Fan Still Running When the Car Is Off? Here’s What’s Normal!

Have you ever turned off your car only to hear the fans continue to run? While it may seem concerning, this is normal in many vehicles. Understanding why fans continue to run after the car is turned off and how long they should run for can help ease any worries.

Why Fans Continue to Run After Car Is Turned Off

A car cooling fan, either mechanically engine-driven or electric, has some sort of controller that determines the engine is at a sufficient temperature to warrant turning on the fan and cooling the coolant in the radiator. Some cars feature a brushless fan that work in set stages. It will start to begin with at, let’s say 25% power, and then as the temperature increases, it ramps up to full speed to deliver its full cooling effect.

The thing to remember with cooling fans is they only provide efficient cooling when the engine is idling, or the vehicle is traveling below approximately 30mph. Once the car surpasses these speeds, the air passing through a radiator, providing the cooling required, is far greater than any fan can produce. This is why the car needs cooling most when the car is stationary after a long drive and will continue to run when the vehicle is off.

After a long drive, the motor and transmission will still be at a high temperature. Although the coolant is not being pumped around the engine bay, heat soak means the hot air given off by the motor will stay in the engine bay. Temperatures could remain or rise further, which could cause damage or reduce the lifespan of the motor and its supporting components. The fan’s job is to cool the engine and supporting components by removing the hot air from the engine bay area, lowering the ambient air temperature around the engine bay. There are several contributing factors as to why the cooling fan stays operating with the engine off; they are:

  • Engine and radiator heat – Generally, a coolant temperature sensor will be located in the engine block or radiator, telling the car the coolant is too hot and the fan must start operating to cool it. With the engine off, this system still operates to protect itself, so the fan will remain running until the sensor temperature drops below the threshold.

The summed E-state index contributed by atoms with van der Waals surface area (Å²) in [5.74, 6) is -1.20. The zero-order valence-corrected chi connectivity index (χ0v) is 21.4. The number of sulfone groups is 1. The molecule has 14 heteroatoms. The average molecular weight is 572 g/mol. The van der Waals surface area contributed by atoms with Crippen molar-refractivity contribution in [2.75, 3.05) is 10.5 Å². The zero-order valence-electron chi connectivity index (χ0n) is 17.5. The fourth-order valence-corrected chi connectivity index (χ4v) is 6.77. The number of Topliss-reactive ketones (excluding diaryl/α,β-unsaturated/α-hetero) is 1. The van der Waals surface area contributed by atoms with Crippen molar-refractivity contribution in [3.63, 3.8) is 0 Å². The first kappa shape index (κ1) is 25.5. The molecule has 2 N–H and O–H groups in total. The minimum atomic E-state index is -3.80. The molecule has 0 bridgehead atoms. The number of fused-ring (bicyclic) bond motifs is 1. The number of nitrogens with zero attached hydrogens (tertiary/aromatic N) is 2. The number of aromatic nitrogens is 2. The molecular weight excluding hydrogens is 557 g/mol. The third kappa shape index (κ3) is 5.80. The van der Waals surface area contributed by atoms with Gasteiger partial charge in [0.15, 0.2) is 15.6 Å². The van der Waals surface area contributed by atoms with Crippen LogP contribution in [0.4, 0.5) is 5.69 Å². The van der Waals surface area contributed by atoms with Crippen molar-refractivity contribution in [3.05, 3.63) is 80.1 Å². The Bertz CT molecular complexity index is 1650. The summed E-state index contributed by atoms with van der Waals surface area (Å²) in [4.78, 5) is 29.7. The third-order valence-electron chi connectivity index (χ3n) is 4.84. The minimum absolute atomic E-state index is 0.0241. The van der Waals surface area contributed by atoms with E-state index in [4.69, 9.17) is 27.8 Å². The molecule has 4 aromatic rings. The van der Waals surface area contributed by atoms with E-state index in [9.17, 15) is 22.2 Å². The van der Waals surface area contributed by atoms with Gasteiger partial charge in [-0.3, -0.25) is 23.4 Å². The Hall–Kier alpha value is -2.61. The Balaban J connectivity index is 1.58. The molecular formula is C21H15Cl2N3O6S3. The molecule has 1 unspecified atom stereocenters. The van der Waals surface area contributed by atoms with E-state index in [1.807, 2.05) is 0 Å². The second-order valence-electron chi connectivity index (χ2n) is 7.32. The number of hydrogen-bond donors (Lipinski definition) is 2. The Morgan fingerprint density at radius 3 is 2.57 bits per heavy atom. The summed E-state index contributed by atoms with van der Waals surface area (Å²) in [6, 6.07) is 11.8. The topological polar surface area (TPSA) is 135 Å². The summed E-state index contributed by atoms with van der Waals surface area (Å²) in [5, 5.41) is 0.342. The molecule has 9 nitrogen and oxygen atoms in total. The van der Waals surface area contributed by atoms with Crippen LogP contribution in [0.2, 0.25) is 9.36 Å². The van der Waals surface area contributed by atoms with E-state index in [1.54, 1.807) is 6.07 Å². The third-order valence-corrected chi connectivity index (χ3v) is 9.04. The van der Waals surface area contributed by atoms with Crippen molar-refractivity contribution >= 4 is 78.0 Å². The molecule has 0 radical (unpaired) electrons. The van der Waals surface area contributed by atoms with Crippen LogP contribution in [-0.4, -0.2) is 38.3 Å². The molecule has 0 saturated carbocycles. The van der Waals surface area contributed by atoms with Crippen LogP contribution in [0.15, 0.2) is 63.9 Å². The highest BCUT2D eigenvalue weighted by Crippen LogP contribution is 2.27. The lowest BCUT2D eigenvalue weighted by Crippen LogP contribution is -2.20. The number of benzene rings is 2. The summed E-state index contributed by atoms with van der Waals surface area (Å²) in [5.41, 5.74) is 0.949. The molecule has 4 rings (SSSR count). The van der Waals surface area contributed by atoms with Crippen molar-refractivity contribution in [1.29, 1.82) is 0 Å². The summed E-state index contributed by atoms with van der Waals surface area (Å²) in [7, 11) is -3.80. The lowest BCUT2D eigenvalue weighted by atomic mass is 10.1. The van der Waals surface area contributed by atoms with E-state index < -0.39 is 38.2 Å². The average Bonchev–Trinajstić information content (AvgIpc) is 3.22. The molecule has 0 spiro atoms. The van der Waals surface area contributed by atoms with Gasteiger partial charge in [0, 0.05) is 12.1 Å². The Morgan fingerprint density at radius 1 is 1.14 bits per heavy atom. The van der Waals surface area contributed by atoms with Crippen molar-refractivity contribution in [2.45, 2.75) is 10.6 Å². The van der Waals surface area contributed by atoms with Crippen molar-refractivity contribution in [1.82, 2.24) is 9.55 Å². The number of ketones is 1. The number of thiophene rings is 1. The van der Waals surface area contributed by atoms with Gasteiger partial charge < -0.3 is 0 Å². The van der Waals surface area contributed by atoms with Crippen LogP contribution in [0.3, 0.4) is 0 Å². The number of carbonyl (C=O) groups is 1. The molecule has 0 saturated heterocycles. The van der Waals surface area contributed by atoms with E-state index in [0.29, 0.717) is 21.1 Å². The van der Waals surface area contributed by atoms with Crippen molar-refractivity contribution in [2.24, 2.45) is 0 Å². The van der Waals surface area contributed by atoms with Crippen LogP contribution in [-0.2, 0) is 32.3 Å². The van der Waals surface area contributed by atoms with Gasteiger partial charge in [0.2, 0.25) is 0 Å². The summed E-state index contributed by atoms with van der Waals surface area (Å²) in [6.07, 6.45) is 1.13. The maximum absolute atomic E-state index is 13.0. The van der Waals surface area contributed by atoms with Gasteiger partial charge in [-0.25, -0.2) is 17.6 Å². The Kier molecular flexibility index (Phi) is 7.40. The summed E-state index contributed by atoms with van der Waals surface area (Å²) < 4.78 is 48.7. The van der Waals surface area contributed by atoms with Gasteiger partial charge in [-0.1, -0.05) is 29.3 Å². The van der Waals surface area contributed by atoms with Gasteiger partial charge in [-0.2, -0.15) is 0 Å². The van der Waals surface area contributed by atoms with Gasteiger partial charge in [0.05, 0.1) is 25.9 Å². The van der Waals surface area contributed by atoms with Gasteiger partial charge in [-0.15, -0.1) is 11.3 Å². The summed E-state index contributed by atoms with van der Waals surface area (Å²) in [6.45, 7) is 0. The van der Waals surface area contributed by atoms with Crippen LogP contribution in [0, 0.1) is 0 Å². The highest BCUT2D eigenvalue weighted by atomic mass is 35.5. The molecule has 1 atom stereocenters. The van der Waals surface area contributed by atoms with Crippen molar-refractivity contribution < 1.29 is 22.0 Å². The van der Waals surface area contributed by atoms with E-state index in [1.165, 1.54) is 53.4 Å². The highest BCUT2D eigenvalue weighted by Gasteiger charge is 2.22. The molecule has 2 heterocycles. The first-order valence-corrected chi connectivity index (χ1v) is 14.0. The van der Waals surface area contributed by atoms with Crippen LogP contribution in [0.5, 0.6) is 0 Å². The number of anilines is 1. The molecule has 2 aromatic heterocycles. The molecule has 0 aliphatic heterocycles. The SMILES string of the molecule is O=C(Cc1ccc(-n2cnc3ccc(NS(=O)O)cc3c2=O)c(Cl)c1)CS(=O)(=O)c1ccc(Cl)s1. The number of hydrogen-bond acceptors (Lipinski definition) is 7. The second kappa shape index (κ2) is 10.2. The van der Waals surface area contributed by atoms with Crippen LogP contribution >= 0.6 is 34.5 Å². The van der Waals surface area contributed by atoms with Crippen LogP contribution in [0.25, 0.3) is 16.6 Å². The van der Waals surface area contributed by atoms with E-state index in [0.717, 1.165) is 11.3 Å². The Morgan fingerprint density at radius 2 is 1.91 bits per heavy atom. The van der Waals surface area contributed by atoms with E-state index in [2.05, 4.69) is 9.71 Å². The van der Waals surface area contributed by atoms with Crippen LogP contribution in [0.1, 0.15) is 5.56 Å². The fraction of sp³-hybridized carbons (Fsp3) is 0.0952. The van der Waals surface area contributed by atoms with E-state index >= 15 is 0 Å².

• Climate control system – The air con system requires the use of a fan or the engine fan to cool the AC gas passing through the condenser at the front of the car; if the climate control is operational when the engine is off even, and you’re sat in the vehicle the cooling fan will also need to operate to provide the cool air.

How Long Fans Should Continue to Run After Car Is Turned Off?

It’s normal for a car cooling fan to stay running after the car is switched on for approximately 5 minutes. But this is only if the vehicle has been idling for about 20 minutes or the car has been driven, and the engine is hot.

You should be concerned if the cooling fan is still operational and getting close to 10 -15 minutes. There are also a few other concerns you should be aware of that indicate another issue and the fan is being on after the car is shut off is not normal, they; they

What Can Cause a Fan to Stay On After the Ignition Is Off?

Each of the below problems can cause the fan to run on for to long or indefinitely after the car is shut off.